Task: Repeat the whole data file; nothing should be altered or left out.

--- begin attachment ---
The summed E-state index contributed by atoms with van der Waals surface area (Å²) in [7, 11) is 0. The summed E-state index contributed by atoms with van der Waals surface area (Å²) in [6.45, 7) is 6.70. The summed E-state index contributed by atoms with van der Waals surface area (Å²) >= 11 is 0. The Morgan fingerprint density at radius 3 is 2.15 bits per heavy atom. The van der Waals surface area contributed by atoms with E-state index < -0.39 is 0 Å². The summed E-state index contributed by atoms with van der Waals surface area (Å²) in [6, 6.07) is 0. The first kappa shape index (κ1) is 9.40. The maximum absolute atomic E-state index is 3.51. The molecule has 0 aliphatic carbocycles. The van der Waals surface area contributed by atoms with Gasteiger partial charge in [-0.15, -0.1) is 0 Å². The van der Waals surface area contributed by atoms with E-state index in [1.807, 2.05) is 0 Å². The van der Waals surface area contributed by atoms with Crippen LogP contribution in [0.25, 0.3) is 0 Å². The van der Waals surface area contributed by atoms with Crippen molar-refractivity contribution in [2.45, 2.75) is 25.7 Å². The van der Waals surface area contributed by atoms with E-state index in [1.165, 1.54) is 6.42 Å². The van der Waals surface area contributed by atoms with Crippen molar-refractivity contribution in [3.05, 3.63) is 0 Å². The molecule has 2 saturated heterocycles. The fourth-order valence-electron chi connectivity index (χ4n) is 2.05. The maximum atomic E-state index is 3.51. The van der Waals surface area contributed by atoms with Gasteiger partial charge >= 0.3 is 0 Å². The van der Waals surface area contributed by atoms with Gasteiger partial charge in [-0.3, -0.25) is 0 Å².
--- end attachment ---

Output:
The summed E-state index contributed by atoms with van der Waals surface area (Å²) in [7, 11) is 0. The summed E-state index contributed by atoms with van der Waals surface area (Å²) in [6.45, 7) is 6.70. The summed E-state index contributed by atoms with van der Waals surface area (Å²) >= 11 is 0. The Morgan fingerprint density at radius 3 is 2.15 bits per heavy atom. The van der Waals surface area contributed by atoms with E-state index < -0.39 is 0 Å². The summed E-state index contributed by atoms with van der Waals surface area (Å²) in [6, 6.07) is 0. The first kappa shape index (κ1) is 9.40. The maximum absolute atomic E-state index is 3.51. The molecule has 0 aliphatic carbocycles. The van der Waals surface area contributed by atoms with Gasteiger partial charge in [-0.15, -0.1) is 0 Å². The van der Waals surface area contributed by atoms with E-state index in [1.807, 2.05) is 0 Å². The van der Waals surface area contributed by atoms with Crippen LogP contribution in [0.25, 0.3) is 0 Å². The van der Waals surface area contributed by atoms with Crippen molar-refractivity contribution in [2.45, 2.75) is 25.7 Å². The van der Waals surface area contributed by atoms with E-state index in [1.165, 1.54) is 6.42 Å². The van der Waals surface area contributed by atoms with Crippen molar-refractivity contribution in [3.05, 3.63) is 0 Å². The molecule has 2 saturated heterocycles. The fourth-order valence-electron chi connectivity index (χ4n) is 2.05. The maximum atomic E-state index is 3.51. The van der Waals surface area contributed by atoms with Gasteiger partial charge >= 0.3 is 0 Å². The van der Waals surface area contributed by atoms with Gasteiger partial charge in [-0.3, -0.25) is 0 Å².